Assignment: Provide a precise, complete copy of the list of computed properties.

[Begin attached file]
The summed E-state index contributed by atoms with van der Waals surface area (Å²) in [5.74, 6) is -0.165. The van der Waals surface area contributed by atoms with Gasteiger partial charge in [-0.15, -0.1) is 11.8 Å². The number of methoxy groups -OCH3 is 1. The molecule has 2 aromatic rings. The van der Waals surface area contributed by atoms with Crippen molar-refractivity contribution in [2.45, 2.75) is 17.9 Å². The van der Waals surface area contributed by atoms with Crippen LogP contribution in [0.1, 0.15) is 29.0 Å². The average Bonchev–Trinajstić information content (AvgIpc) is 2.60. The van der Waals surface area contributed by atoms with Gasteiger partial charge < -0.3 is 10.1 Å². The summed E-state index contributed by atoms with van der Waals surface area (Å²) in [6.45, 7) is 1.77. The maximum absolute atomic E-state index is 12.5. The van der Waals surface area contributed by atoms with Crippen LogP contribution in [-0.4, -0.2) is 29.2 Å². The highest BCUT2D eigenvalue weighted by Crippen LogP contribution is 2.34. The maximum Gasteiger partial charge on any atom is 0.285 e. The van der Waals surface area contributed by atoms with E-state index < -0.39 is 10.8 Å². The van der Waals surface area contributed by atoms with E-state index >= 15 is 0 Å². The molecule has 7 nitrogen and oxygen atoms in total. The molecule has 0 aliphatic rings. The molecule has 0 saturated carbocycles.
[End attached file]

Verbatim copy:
The summed E-state index contributed by atoms with van der Waals surface area (Å²) in [5.74, 6) is -0.165. The van der Waals surface area contributed by atoms with Gasteiger partial charge in [-0.15, -0.1) is 11.8 Å². The number of methoxy groups -OCH3 is 1. The molecule has 2 aromatic rings. The van der Waals surface area contributed by atoms with Crippen molar-refractivity contribution in [2.45, 2.75) is 17.9 Å². The van der Waals surface area contributed by atoms with Crippen LogP contribution in [0.1, 0.15) is 29.0 Å². The average Bonchev–Trinajstić information content (AvgIpc) is 2.60. The van der Waals surface area contributed by atoms with Gasteiger partial charge < -0.3 is 10.1 Å². The summed E-state index contributed by atoms with van der Waals surface area (Å²) in [6.45, 7) is 1.77. The maximum absolute atomic E-state index is 12.5. The van der Waals surface area contributed by atoms with Crippen LogP contribution in [-0.4, -0.2) is 29.2 Å². The highest BCUT2D eigenvalue weighted by Crippen LogP contribution is 2.34. The maximum Gasteiger partial charge on any atom is 0.285 e. The van der Waals surface area contributed by atoms with E-state index < -0.39 is 10.8 Å². The van der Waals surface area contributed by atoms with E-state index >= 15 is 0 Å². The molecule has 7 nitrogen and oxygen atoms in total. The molecule has 0 aliphatic rings. The molecule has 0 saturated carbocycles.